|Guide||♦||17 Triplogs||0 Topics|
A short version of long
This hike to the top of Mescal Mountain is a good side trip with Long Canyon. I find it rewarding enough to be considered a hike by itself. The minimum hiking distance is about three miles round trip, but you can easily add a mile or two to explore the top.
Mescal Mountain is a mesa with a reasonably flat top. It is a bit like nearby Doe Mountain -- a smallish mesa separated from the main mountain group by a pass. Boynton Pass separates Doe Mountain from Bear Mountain. Deadman Pass separates Mescal Mountain from the nameless-on-maps mountain between Boynton Canyon and Long Canyon. Both mesas stand about 500 feet above the surrounding terrain.
The hike to Mescal Mountain starts at the Long Canyon #122 Trailhead on Long Canyon Road, about 0.6 miles after the stop sign where Boynton Pass Road branches off to the left (SW) and Long Canyon Road to the right (NE). The trailhead is on the left side of the road as you come around a curve. There are spaces for a half dozen cars and one of those tri-part information panels with usually incomplete trail information.
The trail is obvious, a wide, sandy old jeep road. It heads through open terrain in a northwesterly direction. You're walking near the edge of a golf course on the right. It seems to be a pretty noisy place; there always are mechanical devices operating there, pumps and mowers and construction equipment. This aural pollution will follow you to the top of Mescal Mountain.
After about 0.6 miles, you come to an old fence where the trail seems to split: two trails straight and a bit to the right (the Long Canyon trail), one less prominent trail to the left (W). This is the trail to Mescal Mountain. It's an unofficial trail, but it's generally quite obvious and has lots of hiker-made cairns. You also see the cliffs of the main body of Mescal Mountain ahead and to your left as you hike along and slowly gain height. The trail is working its way to the base of an outlying arm of the mountain (on your right) with some impressive red rock cliffs and overhangs. In about a quarter-mile, you start climbing up to a saddle. Just before you get to the top of the saddle, you have to do some light scrambling over slickrock, and you'll also see a small ruin, which, I'm told, is a vandalized Indian ruin. Once on top of the saddle, you already have a great view down to Deadman Pass. You also have the dubious pleasure of admiring the large, green golf course at Long Canyon and the expensive ticky-tack boxes of the Enchantment Resort at the head of Boynton Canyon.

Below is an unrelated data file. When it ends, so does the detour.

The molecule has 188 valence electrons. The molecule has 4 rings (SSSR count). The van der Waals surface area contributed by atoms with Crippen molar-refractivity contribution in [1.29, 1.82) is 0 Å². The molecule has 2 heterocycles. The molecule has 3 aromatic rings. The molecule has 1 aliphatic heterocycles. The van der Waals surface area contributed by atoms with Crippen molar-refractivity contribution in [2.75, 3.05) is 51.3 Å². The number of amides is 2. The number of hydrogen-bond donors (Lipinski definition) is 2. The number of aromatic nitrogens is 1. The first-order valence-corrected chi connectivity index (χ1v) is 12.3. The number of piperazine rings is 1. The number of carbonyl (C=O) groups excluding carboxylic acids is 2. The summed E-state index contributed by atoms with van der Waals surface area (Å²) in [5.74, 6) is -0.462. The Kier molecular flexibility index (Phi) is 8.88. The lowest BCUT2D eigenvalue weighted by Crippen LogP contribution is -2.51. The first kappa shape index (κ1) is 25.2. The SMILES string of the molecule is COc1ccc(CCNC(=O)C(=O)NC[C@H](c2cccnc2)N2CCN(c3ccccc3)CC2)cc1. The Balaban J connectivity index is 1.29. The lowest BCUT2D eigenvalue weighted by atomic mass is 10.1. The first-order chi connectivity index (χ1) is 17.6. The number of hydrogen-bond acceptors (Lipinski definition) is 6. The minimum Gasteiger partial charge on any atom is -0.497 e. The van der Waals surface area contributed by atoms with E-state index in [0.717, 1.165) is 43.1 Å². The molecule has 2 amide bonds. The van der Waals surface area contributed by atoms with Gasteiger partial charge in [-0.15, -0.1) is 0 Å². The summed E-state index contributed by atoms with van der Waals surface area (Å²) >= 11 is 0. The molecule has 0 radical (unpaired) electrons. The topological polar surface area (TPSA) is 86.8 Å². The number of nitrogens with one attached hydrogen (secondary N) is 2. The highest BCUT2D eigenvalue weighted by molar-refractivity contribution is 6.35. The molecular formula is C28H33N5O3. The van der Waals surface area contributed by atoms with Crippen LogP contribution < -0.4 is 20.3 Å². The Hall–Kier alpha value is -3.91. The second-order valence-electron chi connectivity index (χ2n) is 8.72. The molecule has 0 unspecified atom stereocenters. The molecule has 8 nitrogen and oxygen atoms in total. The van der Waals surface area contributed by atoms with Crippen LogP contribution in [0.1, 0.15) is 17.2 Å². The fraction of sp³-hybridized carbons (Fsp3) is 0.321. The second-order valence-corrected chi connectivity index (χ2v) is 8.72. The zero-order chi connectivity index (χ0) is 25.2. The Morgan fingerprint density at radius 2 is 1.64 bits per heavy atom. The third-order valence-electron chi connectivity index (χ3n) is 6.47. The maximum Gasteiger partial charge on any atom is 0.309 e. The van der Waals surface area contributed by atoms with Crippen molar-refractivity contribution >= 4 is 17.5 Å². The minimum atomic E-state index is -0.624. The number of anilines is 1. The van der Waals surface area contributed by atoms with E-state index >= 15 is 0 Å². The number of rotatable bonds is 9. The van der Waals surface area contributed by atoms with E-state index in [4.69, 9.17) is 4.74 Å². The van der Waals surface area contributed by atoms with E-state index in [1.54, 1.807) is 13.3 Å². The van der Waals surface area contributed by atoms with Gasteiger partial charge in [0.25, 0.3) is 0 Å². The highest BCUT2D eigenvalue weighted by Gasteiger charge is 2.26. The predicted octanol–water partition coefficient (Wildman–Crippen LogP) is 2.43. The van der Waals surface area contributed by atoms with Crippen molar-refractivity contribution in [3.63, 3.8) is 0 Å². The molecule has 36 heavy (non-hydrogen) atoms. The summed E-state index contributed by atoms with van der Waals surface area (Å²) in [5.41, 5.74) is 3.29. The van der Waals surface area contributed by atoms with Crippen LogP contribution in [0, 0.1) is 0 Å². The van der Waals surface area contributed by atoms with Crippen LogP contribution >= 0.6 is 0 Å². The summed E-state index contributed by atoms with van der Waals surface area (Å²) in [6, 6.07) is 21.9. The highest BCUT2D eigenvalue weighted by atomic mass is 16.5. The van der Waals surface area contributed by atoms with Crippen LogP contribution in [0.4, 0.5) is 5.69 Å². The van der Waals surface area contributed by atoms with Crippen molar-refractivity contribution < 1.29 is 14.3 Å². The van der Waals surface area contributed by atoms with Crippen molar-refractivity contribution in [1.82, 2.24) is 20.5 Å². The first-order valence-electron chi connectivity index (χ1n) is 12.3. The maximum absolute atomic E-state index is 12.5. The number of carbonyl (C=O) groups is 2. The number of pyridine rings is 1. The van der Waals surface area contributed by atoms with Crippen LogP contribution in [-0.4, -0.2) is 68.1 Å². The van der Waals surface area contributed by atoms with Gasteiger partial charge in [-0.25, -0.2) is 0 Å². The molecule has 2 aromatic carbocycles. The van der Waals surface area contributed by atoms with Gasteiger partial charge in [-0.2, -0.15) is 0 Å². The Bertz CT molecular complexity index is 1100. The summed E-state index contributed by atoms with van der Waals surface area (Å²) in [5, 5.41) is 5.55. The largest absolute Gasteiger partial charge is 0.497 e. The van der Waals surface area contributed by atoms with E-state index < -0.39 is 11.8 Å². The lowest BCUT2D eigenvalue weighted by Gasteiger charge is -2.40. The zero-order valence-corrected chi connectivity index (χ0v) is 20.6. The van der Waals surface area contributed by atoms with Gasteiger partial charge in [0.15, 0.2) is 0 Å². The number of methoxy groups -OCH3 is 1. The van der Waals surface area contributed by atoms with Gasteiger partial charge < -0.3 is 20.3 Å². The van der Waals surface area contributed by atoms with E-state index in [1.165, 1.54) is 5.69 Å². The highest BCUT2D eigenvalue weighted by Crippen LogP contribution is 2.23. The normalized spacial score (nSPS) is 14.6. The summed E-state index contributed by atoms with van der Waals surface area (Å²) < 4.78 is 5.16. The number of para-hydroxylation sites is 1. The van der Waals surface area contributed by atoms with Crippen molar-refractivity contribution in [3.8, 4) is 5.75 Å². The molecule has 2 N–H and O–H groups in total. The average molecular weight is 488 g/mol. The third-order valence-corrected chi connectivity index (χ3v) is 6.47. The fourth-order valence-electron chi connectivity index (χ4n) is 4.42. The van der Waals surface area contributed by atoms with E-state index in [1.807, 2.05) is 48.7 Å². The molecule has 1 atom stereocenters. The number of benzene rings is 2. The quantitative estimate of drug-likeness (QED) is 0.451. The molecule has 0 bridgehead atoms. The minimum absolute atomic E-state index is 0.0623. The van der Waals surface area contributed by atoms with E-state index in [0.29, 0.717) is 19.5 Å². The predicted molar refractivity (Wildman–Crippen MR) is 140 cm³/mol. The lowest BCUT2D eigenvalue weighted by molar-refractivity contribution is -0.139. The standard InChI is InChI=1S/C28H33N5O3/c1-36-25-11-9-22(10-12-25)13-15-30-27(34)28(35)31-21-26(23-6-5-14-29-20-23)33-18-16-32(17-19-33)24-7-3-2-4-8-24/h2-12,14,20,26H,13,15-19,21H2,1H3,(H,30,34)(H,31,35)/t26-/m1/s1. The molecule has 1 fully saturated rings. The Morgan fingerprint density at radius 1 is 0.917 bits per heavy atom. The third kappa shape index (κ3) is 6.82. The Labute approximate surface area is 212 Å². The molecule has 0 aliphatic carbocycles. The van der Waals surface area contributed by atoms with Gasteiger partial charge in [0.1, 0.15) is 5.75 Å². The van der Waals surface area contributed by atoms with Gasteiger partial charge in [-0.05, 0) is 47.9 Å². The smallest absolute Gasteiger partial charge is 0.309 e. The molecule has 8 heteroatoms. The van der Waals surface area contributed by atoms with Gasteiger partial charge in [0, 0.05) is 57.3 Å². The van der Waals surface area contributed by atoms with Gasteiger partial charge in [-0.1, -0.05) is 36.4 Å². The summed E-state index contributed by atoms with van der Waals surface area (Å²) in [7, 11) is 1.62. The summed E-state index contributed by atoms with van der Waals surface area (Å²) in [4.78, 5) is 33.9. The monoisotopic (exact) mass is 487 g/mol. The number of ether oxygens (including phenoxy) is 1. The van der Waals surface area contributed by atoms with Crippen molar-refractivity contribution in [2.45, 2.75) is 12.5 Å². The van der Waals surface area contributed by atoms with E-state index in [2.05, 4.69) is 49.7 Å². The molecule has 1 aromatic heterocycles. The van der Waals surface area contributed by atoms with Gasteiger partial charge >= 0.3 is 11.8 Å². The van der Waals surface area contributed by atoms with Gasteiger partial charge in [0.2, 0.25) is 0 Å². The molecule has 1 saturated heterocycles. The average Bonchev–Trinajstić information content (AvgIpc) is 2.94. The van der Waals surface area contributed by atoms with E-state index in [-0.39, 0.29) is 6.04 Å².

Several trails lead from the saddle; at least two of them seem to merge later on and get you to the top. Look for the foundations of a stone ruin, then pick one of the trails that leads south and up; if you come to an unclear part of the trail, always pick the branch that leads up. You're hiking a moderately steep scrub and rock slope up to the bottom of the actual cliffs. Once you arrive at the bottom of the cliffs (and I mean really close to the bottom, you touch the cliffs with your shoulders as you walk), turn to your left and follow the cliffs until the trail leads you to the spot where you will have to do a bit of climbing. It's easy climbing, even for a total wuss like me with a pronounced fear of heights. You're climbing up a crack in the cliff for about ten or fifteen feet, with lots of foot and handholds in the firm, grippy sandstone. You then come to a relatively flat area, hike for a few feet, and climb another ten or so feet. After the second climb, you're now on top of the mesa. The spot where you come over the edge is marked with a cairn -- try to remember its exact location, or you might find it challenging to get back down. I didn't pay attention and had a hard time finding the spot.
Spend some time exploring the top of the mountain; I found it more dramatic than Doe Mountain because the mesa is more broken up. I did my hike on a hot August morning, and it was bearable, but you're exposed to the sun all the way. I decided that next time I'd do it in the afternoon or evening: you should have more shade, and the light might be more dramatic for photographs.
Originally posted 08-16-03 as a Trip Log
Check out the Official Route and Triplogs.